As a cultural and medical anthropologist, my work is concerned with the production and organization of medical knowledge as they are created and constrained within a political economy of health. Within this agenda my work falls into three broad and intersecting categories: the role of narrative in knowledge production, health inequalities, and a deep commitment to community-engaged research. In particular, I examine knowledge and meanings of health, sickness, and medicine from biomedical and non- biomedical perspectives as critical encounters for individual and social meaning-making, as points of contestation, and as power struggles between hegemonic and alternative discourses. Methodologically, I continue to examine the inclusion of multiple voices in the creation of research agendas, and how being more attentive to the interaction between text and image can transform how we see and collect ethnographic data. I have explored these issues in my work through topics such as cancer, unintentional injury, and narrative in graphic medicine.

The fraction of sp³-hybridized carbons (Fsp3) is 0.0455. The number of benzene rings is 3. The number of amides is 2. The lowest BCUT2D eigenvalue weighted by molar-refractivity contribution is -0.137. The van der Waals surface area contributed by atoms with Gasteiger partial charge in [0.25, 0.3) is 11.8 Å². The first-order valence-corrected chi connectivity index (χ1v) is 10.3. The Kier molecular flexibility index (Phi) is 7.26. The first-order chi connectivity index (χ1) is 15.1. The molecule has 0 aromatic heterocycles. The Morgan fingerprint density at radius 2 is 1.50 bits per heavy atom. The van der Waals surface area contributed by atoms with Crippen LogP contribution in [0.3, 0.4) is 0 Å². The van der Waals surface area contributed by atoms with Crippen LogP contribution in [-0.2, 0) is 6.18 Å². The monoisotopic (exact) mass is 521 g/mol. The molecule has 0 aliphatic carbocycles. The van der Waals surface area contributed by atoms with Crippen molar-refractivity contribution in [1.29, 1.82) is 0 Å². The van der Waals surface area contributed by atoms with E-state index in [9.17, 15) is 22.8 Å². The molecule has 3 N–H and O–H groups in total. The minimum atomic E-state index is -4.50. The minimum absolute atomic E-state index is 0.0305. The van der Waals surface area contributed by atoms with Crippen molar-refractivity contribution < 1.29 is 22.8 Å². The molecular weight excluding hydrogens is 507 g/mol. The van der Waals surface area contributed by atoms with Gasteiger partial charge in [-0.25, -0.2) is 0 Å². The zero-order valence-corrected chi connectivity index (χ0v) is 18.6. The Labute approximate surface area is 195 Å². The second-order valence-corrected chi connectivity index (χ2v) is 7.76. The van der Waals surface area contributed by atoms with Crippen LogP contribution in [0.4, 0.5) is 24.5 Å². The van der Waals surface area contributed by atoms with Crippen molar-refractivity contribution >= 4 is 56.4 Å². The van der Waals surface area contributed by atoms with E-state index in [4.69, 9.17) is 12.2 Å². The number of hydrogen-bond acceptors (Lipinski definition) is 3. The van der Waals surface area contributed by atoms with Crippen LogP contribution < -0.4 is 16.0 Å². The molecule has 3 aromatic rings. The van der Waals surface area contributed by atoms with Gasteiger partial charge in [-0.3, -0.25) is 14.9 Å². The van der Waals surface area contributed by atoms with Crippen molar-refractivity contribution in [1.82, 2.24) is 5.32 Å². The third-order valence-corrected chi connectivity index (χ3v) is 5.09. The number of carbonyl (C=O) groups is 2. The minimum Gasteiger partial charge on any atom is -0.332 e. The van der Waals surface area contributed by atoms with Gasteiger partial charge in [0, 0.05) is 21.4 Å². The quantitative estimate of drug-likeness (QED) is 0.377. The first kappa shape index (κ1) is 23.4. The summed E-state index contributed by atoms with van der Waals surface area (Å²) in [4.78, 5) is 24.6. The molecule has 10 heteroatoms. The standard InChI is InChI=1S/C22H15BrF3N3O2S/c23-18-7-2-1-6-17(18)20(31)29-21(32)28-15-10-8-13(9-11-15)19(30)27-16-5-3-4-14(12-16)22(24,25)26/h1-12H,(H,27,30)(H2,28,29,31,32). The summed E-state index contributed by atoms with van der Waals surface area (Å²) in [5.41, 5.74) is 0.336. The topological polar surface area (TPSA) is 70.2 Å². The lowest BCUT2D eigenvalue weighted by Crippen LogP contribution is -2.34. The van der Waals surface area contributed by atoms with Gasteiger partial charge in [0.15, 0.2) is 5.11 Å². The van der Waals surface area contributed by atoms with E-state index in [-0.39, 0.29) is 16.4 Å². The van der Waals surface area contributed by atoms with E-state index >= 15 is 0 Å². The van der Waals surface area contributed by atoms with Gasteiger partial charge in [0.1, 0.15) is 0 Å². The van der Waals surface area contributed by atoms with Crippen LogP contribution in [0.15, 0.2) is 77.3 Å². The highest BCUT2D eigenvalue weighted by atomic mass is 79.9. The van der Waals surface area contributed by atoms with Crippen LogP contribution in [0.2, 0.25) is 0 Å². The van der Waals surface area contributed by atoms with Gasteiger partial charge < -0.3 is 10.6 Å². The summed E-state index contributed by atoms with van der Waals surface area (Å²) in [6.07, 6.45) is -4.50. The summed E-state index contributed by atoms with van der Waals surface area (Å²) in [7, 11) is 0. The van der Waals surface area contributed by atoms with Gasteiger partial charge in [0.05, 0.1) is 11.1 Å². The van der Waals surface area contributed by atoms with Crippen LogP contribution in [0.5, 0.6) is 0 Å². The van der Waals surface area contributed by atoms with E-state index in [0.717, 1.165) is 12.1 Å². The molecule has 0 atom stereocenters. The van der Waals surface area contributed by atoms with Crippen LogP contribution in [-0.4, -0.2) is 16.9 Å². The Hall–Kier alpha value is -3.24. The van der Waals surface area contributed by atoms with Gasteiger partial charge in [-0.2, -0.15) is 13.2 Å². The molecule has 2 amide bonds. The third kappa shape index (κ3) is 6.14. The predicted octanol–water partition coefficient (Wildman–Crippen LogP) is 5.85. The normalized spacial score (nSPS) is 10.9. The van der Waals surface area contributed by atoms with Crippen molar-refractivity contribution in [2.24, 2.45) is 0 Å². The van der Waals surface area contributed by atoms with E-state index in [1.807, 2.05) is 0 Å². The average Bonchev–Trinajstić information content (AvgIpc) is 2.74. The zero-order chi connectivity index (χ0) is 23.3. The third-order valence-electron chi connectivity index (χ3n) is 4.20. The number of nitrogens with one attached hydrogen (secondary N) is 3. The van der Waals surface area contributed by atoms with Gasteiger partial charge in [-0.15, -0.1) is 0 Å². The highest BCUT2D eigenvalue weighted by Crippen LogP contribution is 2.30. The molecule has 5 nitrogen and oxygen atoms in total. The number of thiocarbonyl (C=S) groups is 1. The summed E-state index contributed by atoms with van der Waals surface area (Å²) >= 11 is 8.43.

The interdisciplinary nature of work has been of interest to medical professionals (medical schools and public health), as well as Community-Based Organizations (CBOs) who are actively engaged in improving the well-being of individuals and communities. My work with CBOs facilitates a stronger integration of the political economy perspectives into my teaching and research agenda. Thus many of my publications and research grants are submitted to venues where my interdisciplinary focus will make an impact as well as contribute to anthropology. The needs of communities, medical professionals, and politics of difference are regularly at odds, producing inequities through stigma and neglect. As a community-engaged scholar, the goal then is to facilitate the distribution of knowledge and resources while being critical of the ways in which these collaborations can co-produce the inequalities they seek to alleviate. My enduring interest in questions of knowledge production with a dual focus on cancer as a mediator of social relationships and engaged-work with Native Hawaiian communities has resulted in a productive research agenda. My graphic medicine work builds on these previous conversations but with an explicit concern with questions of methodology and how we “see” inequality. The integrated theory and applied approach to my research efforts frame my practices in teaching and service as well. I view my teaching and service as an extension of my efforts to better understand knowledge production and inequality and provide opportunities and tools for students and non-academics to engage in the debates that frame their daily lives.